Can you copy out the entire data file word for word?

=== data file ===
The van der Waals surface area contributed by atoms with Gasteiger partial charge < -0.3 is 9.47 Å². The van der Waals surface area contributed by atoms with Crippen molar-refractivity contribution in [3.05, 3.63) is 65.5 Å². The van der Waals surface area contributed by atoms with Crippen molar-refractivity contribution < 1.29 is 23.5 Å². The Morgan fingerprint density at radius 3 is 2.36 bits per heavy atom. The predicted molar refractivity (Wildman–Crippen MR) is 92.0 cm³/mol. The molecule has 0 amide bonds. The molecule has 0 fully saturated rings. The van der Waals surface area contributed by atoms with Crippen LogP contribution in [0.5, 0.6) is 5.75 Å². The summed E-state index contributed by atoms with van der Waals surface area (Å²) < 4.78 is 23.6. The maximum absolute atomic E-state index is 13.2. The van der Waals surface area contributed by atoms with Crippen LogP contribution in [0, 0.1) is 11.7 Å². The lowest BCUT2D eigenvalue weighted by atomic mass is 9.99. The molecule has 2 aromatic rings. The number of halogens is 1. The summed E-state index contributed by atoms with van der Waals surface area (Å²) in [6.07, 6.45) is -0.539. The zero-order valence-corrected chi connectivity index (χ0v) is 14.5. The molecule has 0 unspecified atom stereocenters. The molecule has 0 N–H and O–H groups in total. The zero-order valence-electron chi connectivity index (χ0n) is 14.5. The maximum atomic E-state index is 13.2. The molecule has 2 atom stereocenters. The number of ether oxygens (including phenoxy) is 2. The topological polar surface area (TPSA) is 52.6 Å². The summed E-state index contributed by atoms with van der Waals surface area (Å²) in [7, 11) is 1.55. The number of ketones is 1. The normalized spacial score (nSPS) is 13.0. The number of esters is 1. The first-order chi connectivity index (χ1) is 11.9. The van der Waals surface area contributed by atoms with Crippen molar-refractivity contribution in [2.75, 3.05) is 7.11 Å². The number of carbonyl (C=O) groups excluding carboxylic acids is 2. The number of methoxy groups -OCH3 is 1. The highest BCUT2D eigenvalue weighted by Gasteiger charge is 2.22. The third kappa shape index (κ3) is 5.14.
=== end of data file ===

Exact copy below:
The van der Waals surface area contributed by atoms with Gasteiger partial charge < -0.3 is 9.47 Å². The van der Waals surface area contributed by atoms with Crippen molar-refractivity contribution in [3.05, 3.63) is 65.5 Å². The van der Waals surface area contributed by atoms with Crippen molar-refractivity contribution < 1.29 is 23.5 Å². The Morgan fingerprint density at radius 3 is 2.36 bits per heavy atom. The predicted molar refractivity (Wildman–Crippen MR) is 92.0 cm³/mol. The molecule has 0 amide bonds. The molecule has 0 fully saturated rings. The van der Waals surface area contributed by atoms with Crippen LogP contribution in [0.5, 0.6) is 5.75 Å². The summed E-state index contributed by atoms with van der Waals surface area (Å²) < 4.78 is 23.6. The maximum absolute atomic E-state index is 13.2. The van der Waals surface area contributed by atoms with Crippen LogP contribution in [0, 0.1) is 11.7 Å². The lowest BCUT2D eigenvalue weighted by atomic mass is 9.99. The molecule has 2 aromatic rings. The number of halogens is 1. The summed E-state index contributed by atoms with van der Waals surface area (Å²) in [6.07, 6.45) is -0.539. The zero-order valence-corrected chi connectivity index (χ0v) is 14.5. The molecule has 0 unspecified atom stereocenters. The molecule has 0 N–H and O–H groups in total. The zero-order valence-electron chi connectivity index (χ0n) is 14.5. The maximum atomic E-state index is 13.2. The molecule has 2 atom stereocenters. The number of ether oxygens (including phenoxy) is 2. The topological polar surface area (TPSA) is 52.6 Å². The summed E-state index contributed by atoms with van der Waals surface area (Å²) in [7, 11) is 1.55. The number of ketones is 1. The normalized spacial score (nSPS) is 13.0. The number of esters is 1. The first-order chi connectivity index (χ1) is 11.9. The van der Waals surface area contributed by atoms with Crippen molar-refractivity contribution in [2.75, 3.05) is 7.11 Å². The number of carbonyl (C=O) groups excluding carboxylic acids is 2. The number of methoxy groups -OCH3 is 1. The highest BCUT2D eigenvalue weighted by Gasteiger charge is 2.22. The third kappa shape index (κ3) is 5.14.